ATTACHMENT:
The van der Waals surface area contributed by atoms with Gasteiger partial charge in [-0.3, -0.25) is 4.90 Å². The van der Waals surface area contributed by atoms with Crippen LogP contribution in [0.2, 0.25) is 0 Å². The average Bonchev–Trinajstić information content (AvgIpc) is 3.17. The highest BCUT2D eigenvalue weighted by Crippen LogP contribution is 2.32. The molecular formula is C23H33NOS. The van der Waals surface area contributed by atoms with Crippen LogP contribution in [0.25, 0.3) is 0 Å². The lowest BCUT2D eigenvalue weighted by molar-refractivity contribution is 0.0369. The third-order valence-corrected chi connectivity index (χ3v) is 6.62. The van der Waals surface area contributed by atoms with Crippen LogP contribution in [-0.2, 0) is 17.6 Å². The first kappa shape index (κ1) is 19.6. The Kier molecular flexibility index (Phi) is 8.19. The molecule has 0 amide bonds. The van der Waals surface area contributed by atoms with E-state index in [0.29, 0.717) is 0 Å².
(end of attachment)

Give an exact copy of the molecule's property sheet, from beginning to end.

The van der Waals surface area contributed by atoms with Gasteiger partial charge in [-0.3, -0.25) is 4.90 Å². The van der Waals surface area contributed by atoms with Crippen LogP contribution in [0.2, 0.25) is 0 Å². The average Bonchev–Trinajstić information content (AvgIpc) is 3.17. The highest BCUT2D eigenvalue weighted by Crippen LogP contribution is 2.32. The molecular formula is C23H33NOS. The van der Waals surface area contributed by atoms with Crippen LogP contribution in [0.25, 0.3) is 0 Å². The lowest BCUT2D eigenvalue weighted by molar-refractivity contribution is 0.0369. The third-order valence-corrected chi connectivity index (χ3v) is 6.62. The van der Waals surface area contributed by atoms with Crippen LogP contribution in [-0.2, 0) is 17.6 Å². The first kappa shape index (κ1) is 19.6. The Kier molecular flexibility index (Phi) is 8.19. The molecule has 0 amide bonds. The van der Waals surface area contributed by atoms with E-state index in [0.29, 0.717) is 0 Å².